The benefits of a flat fee structure
The Harvard study examined the value of primary care practices being paid a flat fee per patient. Researchers found that even a low, per-member set amount could neutralize projected revenue losses and that such capitated payments could keep many practices from closing.
With the DPC model, not only do practices stabilize their revenue streams, but also physicians are able to focus more on preventive health and effectively managing chronic issues like diabetes, hypertension and obesity. These patient health problems are some of the most expensive to treat, and they contribute to complications in people infected with COVID-19 and other viruses, including the seasonal flu.
In addition, direct primary care can offer appropriate medical services 24/7 through telehealth, which has become the preferred delivery method during the pandemic. Many DPC clinics are equipped to handle patient visits via virtual care (phone or video), staving off high medical costs in the case of employer-sponsored health coverage and saving vacant hospital beds for emergencies or coronavirus treatment.
With reimbursement based on a fixed per-member fee, rather than a fee for services rendered, DPC providers are not deterred from treating patients virtually and doing so does not threaten their ability to keep their doors open.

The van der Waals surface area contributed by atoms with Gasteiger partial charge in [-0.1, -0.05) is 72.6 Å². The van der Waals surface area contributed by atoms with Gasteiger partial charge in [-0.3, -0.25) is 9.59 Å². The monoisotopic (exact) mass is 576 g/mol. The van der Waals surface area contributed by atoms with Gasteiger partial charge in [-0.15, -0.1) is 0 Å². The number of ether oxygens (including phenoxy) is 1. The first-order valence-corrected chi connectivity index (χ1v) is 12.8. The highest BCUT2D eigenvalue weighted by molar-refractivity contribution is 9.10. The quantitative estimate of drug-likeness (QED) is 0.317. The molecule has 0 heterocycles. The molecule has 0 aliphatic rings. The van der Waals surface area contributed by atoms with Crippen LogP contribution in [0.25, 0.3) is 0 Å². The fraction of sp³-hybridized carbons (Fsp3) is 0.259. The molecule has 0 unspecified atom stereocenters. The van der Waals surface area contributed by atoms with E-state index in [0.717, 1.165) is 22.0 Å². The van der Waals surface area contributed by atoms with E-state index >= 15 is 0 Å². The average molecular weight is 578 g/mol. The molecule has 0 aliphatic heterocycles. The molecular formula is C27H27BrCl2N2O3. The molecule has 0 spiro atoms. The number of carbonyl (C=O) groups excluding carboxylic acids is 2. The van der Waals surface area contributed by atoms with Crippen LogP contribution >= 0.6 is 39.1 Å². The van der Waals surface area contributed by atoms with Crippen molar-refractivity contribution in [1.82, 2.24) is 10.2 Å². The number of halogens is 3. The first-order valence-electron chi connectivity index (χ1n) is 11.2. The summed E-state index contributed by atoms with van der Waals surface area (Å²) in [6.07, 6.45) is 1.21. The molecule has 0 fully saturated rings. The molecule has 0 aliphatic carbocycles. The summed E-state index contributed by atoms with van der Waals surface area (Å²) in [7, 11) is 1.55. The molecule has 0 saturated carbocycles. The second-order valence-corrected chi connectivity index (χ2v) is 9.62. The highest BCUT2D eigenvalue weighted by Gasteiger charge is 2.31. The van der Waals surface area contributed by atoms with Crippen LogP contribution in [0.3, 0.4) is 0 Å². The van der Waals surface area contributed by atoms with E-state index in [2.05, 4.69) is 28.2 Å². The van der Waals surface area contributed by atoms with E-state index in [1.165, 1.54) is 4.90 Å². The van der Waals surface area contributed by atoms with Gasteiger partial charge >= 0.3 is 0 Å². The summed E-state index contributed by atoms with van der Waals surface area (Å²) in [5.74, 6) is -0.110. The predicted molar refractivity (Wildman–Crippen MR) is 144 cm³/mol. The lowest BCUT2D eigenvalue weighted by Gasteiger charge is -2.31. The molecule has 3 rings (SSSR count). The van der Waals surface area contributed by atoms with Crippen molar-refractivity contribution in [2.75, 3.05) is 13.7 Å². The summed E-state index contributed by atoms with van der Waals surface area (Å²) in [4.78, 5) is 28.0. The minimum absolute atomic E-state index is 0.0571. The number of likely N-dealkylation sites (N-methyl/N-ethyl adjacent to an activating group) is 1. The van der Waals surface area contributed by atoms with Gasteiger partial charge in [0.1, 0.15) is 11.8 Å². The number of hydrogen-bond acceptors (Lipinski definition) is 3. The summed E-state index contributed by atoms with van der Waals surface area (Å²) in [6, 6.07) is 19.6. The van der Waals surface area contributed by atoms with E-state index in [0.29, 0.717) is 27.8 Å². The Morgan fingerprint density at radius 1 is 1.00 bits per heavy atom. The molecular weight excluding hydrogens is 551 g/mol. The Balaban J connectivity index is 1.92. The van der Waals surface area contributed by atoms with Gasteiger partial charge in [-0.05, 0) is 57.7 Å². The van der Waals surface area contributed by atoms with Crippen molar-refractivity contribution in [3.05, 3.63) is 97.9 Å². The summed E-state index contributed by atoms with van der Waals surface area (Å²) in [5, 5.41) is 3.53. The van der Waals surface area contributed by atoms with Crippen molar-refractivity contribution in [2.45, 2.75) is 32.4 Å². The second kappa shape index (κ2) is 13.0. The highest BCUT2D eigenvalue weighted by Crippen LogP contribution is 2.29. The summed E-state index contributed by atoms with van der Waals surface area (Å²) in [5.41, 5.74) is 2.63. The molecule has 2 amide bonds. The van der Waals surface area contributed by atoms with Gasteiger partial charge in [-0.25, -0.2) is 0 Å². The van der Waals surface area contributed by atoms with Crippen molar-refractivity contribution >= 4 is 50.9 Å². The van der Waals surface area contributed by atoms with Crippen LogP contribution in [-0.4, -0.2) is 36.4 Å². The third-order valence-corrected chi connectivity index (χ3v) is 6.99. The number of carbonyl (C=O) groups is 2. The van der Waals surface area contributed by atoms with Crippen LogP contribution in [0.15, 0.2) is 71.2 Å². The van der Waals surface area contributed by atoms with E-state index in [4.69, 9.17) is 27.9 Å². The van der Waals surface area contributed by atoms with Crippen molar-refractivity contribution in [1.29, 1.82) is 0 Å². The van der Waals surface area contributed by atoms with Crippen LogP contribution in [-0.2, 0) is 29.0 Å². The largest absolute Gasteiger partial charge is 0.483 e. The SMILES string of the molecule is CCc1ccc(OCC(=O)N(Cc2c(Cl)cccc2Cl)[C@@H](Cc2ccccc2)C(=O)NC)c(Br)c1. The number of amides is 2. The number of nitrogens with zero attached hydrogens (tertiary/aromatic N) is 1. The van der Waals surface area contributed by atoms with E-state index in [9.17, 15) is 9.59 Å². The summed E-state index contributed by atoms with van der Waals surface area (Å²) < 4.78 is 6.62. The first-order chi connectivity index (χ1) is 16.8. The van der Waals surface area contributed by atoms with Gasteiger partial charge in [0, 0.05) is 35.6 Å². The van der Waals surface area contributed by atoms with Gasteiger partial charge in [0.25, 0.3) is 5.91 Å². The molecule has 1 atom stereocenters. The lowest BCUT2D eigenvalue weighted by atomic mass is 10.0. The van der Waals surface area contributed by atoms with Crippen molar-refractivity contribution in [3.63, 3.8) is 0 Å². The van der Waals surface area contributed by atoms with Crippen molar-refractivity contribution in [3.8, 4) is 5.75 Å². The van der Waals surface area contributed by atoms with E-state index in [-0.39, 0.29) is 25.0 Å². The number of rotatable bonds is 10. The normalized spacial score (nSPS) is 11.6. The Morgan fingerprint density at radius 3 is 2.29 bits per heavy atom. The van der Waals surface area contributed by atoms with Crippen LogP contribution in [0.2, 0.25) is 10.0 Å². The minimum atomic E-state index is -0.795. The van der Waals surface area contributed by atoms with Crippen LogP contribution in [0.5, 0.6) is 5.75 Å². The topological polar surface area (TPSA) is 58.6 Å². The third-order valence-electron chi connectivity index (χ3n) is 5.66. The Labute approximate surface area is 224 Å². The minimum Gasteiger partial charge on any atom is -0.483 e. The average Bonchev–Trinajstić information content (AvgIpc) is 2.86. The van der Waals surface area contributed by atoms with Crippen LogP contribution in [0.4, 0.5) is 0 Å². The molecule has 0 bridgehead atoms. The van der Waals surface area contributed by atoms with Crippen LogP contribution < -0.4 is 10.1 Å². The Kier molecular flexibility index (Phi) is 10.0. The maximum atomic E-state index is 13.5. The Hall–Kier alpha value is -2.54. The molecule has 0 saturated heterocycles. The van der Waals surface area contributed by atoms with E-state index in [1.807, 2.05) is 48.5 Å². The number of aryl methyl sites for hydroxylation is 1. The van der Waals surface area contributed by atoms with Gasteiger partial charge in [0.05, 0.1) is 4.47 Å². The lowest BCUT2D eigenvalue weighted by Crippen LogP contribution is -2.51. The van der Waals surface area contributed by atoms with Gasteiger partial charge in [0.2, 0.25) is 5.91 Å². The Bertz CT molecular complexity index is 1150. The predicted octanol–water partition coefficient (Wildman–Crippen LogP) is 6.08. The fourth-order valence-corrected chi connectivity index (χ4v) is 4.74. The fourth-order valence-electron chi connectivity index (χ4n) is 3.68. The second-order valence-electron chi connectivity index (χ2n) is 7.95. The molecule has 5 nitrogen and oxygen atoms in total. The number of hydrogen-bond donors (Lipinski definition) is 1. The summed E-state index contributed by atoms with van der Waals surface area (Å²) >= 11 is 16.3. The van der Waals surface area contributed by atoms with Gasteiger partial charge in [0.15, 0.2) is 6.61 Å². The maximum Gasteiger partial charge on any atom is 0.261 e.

Managing COVID-19 risks
By concentrating on preventive care and utilizing telehealth, DPC clinics can proactively manage the spread and repercussions of the coronavirus.
Armed with sophisticated data systems and proprietary algorithms, some of these providers are leveraging artificial intelligence to identify patients with risk factors that make them more vulnerable to complications. This intelligence has also proved valuable as DPC providers partner with employers and sponsoring organizations to help them identify common risk factors within their covered populations and proactively get ahead of health risks that could threaten employee wellness, productivity and, ultimately, overall health care costs.
America cannot afford to lose primary care providers at a time when they are needed most. The country requires a viable, fully functioning primary care system, which can handle its pent-up health care needs and focus on controlling major chronic medical conditions that affect overall health and make people more vulnerable to any virus.
We know that effective primary care makes a difference. Areas of the United States with increased levels of primary care capacity have seen significant improvements in life expectancy. We must do a better job of adopting care models that are effective in meeting patient needs while also creating sustainable revenue streams. Amid the chaos of COVID-19, in the uncertainty of its aftermath and looking ahead to a – hopefully – post-pandemic future, direct primary care has proven more valuable and relevant than ever.
To learn more about direct primary care, contact Paladina Health.